Mother of missing RAF gunner Corrie McKeague who vanished in 2016 fears human bones found in Suffolk river could be her son’s – as she shares new photo of airman and says ‘our lives will never be the same’
- Suffolk Police launched a murder investigation when bones were found in river
- Nicola Urquhart says police have been unable to reassure its not her son Corrie
- Corrie McKeague, 23, vanished after a night out in Bury St Edmunds in 2016
- No trace of the RAF serviceman has ever been found by police officers and the investigation into his disappearance was handed to cold case detectives in 2018
The mother of missing Scottish airman Corrie McKeague has tweeted a new photo of him today and said, ‘in just one second our lives will never be the same.’
Nicola Urquhart, whose son Corrie was last seen on CCTV entering a bin loading area on September 24, 2016, following a night out in Bury St Edmunds, Suffolk, added: ‘Missing you so much’ as she posted the photo of him wearing a lifejacket.
It comes after Nicola said today it was not yet possible for police to put her ‘mind at rest’ after human bones were found in Suffolk last week.
A murder inquiry was launched after human remains were found in two bin bags in the River Stour in Sudbury last Thursday.
A post-mortem examination carried out by the Home Office on Sunday proved inconclusive – with further forensic tests required to establish any form of identification, or cause of death.
Nicola Urquhart (right) has said she fears bones found in the River Stour could be those of her son RAF gunner Corrie McKeague who vanished after a night out in Bury St Edmunds in 2016
Corrie McKeague was last seen near a bin loading area in Bury St Edmunds in 2016. Police searched a landfill site near Cambridge for his body in March the following year
The bones were discovered in the River Stour and police say a post-mortem examination was not able to establish any form of identification or a cause of death and more tests are needed
The force said further tests are now taking place, adding that this will be a ‘lengthy process’.
Ms Urquhart told the East Anglian Daily Times: ‘Most times when remains or bodies have been found, the police down in Suffolk have been able to put my mind at rest that it’s not Corrie very quickly.
‘After speaking to me, they’ll be able to tell me that they already think they know who the person is or, for whatever reason, they know it’s not Corrie.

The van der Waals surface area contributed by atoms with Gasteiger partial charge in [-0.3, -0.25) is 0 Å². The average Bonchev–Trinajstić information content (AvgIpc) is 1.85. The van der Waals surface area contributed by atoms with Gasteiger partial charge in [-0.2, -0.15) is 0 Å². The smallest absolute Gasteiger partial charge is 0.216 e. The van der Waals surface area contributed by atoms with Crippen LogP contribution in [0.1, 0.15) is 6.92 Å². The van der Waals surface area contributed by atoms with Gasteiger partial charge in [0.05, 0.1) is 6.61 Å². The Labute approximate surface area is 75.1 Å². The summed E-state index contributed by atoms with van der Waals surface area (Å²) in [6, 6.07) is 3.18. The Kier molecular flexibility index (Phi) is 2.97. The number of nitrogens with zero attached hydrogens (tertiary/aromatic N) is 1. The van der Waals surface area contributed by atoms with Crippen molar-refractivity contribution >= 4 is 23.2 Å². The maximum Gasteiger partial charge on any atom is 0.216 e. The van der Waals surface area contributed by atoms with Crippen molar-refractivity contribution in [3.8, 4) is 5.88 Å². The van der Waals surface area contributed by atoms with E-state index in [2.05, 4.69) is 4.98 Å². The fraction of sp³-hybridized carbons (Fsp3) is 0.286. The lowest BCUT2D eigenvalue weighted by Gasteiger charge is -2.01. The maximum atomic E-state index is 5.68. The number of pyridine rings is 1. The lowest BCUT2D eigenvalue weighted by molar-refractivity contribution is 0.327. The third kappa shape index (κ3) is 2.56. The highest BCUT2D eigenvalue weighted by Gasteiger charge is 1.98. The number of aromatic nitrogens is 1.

‘Unfortunately, on this occasion, they’ve not been able to do that.
‘So I think the hard thing is that, whether this is Corrie or not, this is somebody’s son or daughter – and it’s whether anybody will ever find out because they might not be able to identify who this person is.’
She added: ‘It’s just about trying to keep a sensible head on, and not letting your head start making things up and thinking a million thoughts.
‘It is really difficult just to wait until you get an answer because there’s as much chance of this not being Corrie as it being Corrie but it’s going to be someone’s son or daughter.
‘It’s just awful.’
Corrie was last seen in a part of Bury St Edmunds, Suffolk, known as the ‘Horseshoe’ at 3.24am on Saturday, September 24, 2016 – around nine miles from his base at RAF Honington.
He has not been seen since and in October 2018 Suffolk Police said they believed his body was at a landfill site in Cambridgeshire.
Officers said they believed Corrie, who was 23 when he disappeared, climbed into a Biffa bin and fell asleep and was taken to the rubbish tip in Milton.
They reached the conclusion after a meeting with Biffa Head Office, which confirmed the weight of the bin, which was picked up from outside Greggs in the area where Corrie was last seen, weighed 116kg – much higher than bin collection weights from the same place normally.
Suffolk Constabulary are appealing to the public for information after bones were discovered
CCTV of missing RAF serviceman Corrie McKeague in Brentgovel Street in Bury St Edmunds
Suffolk and Norfolk police spent 137 days looking for Corrie at the Milton tip and trawled through more than 7,000 tonnes of rubbish as part of a £2 million investigation into his disappearance.
Officers carried out two separate search operations in 2017 with the first being called off in July and the second resuming in October and lasting approximately six weeks.
In March 2018 announced they announced his disappearance had been moved to the major investigation cold case team.
Last year, on the third anniversary of his disappearance, mum Nicola said she accepted her son was dead – but said she hadn’t given up hope of finding his remains.
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